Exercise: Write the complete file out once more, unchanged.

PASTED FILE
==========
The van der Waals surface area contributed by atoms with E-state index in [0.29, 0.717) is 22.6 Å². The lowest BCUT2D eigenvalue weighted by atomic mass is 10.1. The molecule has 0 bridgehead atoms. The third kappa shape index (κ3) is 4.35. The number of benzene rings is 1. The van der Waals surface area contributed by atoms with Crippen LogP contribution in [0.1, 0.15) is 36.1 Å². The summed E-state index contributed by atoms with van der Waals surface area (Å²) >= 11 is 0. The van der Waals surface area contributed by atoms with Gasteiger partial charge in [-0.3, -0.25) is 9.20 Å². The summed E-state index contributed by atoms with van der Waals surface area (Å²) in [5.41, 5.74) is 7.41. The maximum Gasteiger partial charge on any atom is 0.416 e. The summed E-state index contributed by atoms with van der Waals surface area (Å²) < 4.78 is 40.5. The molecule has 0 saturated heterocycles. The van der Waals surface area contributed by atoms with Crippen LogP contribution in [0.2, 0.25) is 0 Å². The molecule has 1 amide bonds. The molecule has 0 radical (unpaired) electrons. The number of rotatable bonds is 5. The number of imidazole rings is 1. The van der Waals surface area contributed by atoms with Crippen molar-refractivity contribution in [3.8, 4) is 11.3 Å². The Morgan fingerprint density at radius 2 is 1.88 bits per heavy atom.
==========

The van der Waals surface area contributed by atoms with E-state index in [0.29, 0.717) is 22.6 Å². The lowest BCUT2D eigenvalue weighted by atomic mass is 10.1. The molecule has 0 bridgehead atoms. The third kappa shape index (κ3) is 4.35. The number of benzene rings is 1. The van der Waals surface area contributed by atoms with Crippen LogP contribution in [0.1, 0.15) is 36.1 Å². The summed E-state index contributed by atoms with van der Waals surface area (Å²) >= 11 is 0. The van der Waals surface area contributed by atoms with Gasteiger partial charge in [-0.3, -0.25) is 9.20 Å². The summed E-state index contributed by atoms with van der Waals surface area (Å²) in [5.41, 5.74) is 7.41. The maximum Gasteiger partial charge on any atom is 0.416 e. The summed E-state index contributed by atoms with van der Waals surface area (Å²) < 4.78 is 40.5. The molecule has 0 saturated heterocycles. The van der Waals surface area contributed by atoms with Crippen LogP contribution in [0.2, 0.25) is 0 Å². The molecule has 1 amide bonds. The molecule has 0 radical (unpaired) electrons. The number of rotatable bonds is 5. The number of imidazole rings is 1. The van der Waals surface area contributed by atoms with Crippen molar-refractivity contribution in [3.8, 4) is 11.3 Å². The Morgan fingerprint density at radius 2 is 1.88 bits per heavy atom.